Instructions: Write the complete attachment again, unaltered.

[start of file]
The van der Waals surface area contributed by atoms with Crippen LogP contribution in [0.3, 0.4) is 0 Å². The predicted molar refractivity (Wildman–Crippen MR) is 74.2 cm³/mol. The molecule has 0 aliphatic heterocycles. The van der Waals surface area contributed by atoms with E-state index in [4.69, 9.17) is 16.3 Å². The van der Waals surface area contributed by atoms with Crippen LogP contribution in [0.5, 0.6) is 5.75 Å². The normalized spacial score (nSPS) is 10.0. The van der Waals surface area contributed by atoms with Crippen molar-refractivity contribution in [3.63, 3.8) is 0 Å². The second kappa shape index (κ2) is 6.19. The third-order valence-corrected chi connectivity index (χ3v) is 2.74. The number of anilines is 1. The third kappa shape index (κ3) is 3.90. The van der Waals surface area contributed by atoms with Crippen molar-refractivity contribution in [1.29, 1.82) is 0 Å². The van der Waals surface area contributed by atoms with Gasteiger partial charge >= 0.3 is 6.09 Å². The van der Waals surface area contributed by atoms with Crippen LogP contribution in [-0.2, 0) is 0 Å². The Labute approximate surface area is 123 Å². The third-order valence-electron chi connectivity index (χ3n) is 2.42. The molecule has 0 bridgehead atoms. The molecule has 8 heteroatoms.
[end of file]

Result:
The van der Waals surface area contributed by atoms with Crippen LogP contribution in [0.3, 0.4) is 0 Å². The predicted molar refractivity (Wildman–Crippen MR) is 74.2 cm³/mol. The molecule has 0 aliphatic heterocycles. The van der Waals surface area contributed by atoms with E-state index in [4.69, 9.17) is 16.3 Å². The van der Waals surface area contributed by atoms with Crippen LogP contribution in [0.5, 0.6) is 5.75 Å². The normalized spacial score (nSPS) is 10.0. The van der Waals surface area contributed by atoms with Crippen molar-refractivity contribution in [3.63, 3.8) is 0 Å². The second kappa shape index (κ2) is 6.19. The third-order valence-corrected chi connectivity index (χ3v) is 2.74. The number of anilines is 1. The third kappa shape index (κ3) is 3.90. The van der Waals surface area contributed by atoms with Crippen molar-refractivity contribution in [1.29, 1.82) is 0 Å². The van der Waals surface area contributed by atoms with Gasteiger partial charge >= 0.3 is 6.09 Å². The van der Waals surface area contributed by atoms with Crippen LogP contribution in [-0.2, 0) is 0 Å². The Labute approximate surface area is 123 Å². The third-order valence-electron chi connectivity index (χ3n) is 2.42. The molecule has 0 bridgehead atoms. The molecule has 8 heteroatoms.